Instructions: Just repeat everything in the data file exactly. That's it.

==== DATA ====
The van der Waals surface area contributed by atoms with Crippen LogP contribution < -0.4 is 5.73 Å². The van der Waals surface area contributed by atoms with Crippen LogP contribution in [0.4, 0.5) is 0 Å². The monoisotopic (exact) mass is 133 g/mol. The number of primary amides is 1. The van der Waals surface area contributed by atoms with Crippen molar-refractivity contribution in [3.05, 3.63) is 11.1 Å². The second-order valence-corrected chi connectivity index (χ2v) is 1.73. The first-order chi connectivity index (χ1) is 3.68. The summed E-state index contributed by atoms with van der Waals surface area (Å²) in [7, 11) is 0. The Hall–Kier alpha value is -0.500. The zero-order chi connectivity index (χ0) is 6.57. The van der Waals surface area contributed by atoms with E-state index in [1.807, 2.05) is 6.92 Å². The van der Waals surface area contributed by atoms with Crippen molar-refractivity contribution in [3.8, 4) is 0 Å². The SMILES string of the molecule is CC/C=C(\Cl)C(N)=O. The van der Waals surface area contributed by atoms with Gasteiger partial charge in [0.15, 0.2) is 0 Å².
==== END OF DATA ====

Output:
The van der Waals surface area contributed by atoms with Crippen LogP contribution < -0.4 is 5.73 Å². The van der Waals surface area contributed by atoms with Crippen LogP contribution in [0.4, 0.5) is 0 Å². The monoisotopic (exact) mass is 133 g/mol. The number of primary amides is 1. The van der Waals surface area contributed by atoms with Crippen molar-refractivity contribution in [3.05, 3.63) is 11.1 Å². The second-order valence-corrected chi connectivity index (χ2v) is 1.73. The first-order chi connectivity index (χ1) is 3.68. The summed E-state index contributed by atoms with van der Waals surface area (Å²) in [7, 11) is 0. The Hall–Kier alpha value is -0.500. The zero-order chi connectivity index (χ0) is 6.57. The van der Waals surface area contributed by atoms with E-state index in [1.807, 2.05) is 6.92 Å². The van der Waals surface area contributed by atoms with Crippen molar-refractivity contribution in [3.8, 4) is 0 Å². The SMILES string of the molecule is CC/C=C(\Cl)C(N)=O. The van der Waals surface area contributed by atoms with Gasteiger partial charge in [0.15, 0.2) is 0 Å².